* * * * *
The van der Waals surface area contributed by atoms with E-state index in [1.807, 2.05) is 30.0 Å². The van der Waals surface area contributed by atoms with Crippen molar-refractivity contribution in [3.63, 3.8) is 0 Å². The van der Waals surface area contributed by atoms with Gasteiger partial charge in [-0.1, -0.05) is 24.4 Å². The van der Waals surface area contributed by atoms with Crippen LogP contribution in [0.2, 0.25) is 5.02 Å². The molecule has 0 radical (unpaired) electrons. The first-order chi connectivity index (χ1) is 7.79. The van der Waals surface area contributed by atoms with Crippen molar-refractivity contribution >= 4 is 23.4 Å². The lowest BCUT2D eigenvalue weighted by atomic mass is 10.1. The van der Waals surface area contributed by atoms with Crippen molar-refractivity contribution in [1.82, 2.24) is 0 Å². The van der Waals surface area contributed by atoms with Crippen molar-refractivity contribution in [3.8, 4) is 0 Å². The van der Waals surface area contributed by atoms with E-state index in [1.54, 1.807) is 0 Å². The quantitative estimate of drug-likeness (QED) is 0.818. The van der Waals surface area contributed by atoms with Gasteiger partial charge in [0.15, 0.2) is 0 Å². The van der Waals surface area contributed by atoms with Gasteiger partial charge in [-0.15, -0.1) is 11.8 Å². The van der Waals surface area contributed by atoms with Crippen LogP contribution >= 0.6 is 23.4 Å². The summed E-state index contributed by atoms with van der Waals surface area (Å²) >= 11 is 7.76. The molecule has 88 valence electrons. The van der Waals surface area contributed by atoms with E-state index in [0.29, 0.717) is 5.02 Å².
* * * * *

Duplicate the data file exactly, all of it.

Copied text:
The van der Waals surface area contributed by atoms with E-state index in [1.807, 2.05) is 30.0 Å². The van der Waals surface area contributed by atoms with Crippen molar-refractivity contribution in [3.63, 3.8) is 0 Å². The van der Waals surface area contributed by atoms with Gasteiger partial charge in [-0.1, -0.05) is 24.4 Å². The van der Waals surface area contributed by atoms with Crippen LogP contribution in [0.2, 0.25) is 5.02 Å². The molecule has 0 radical (unpaired) electrons. The first-order chi connectivity index (χ1) is 7.79. The van der Waals surface area contributed by atoms with Crippen molar-refractivity contribution >= 4 is 23.4 Å². The lowest BCUT2D eigenvalue weighted by atomic mass is 10.1. The van der Waals surface area contributed by atoms with Crippen molar-refractivity contribution in [1.82, 2.24) is 0 Å². The van der Waals surface area contributed by atoms with Crippen molar-refractivity contribution in [3.8, 4) is 0 Å². The van der Waals surface area contributed by atoms with E-state index in [1.54, 1.807) is 0 Å². The quantitative estimate of drug-likeness (QED) is 0.818. The van der Waals surface area contributed by atoms with Gasteiger partial charge in [0.15, 0.2) is 0 Å². The van der Waals surface area contributed by atoms with Gasteiger partial charge in [-0.15, -0.1) is 11.8 Å². The van der Waals surface area contributed by atoms with Crippen LogP contribution >= 0.6 is 23.4 Å². The summed E-state index contributed by atoms with van der Waals surface area (Å²) >= 11 is 7.76. The molecule has 88 valence electrons. The van der Waals surface area contributed by atoms with E-state index in [0.29, 0.717) is 5.02 Å².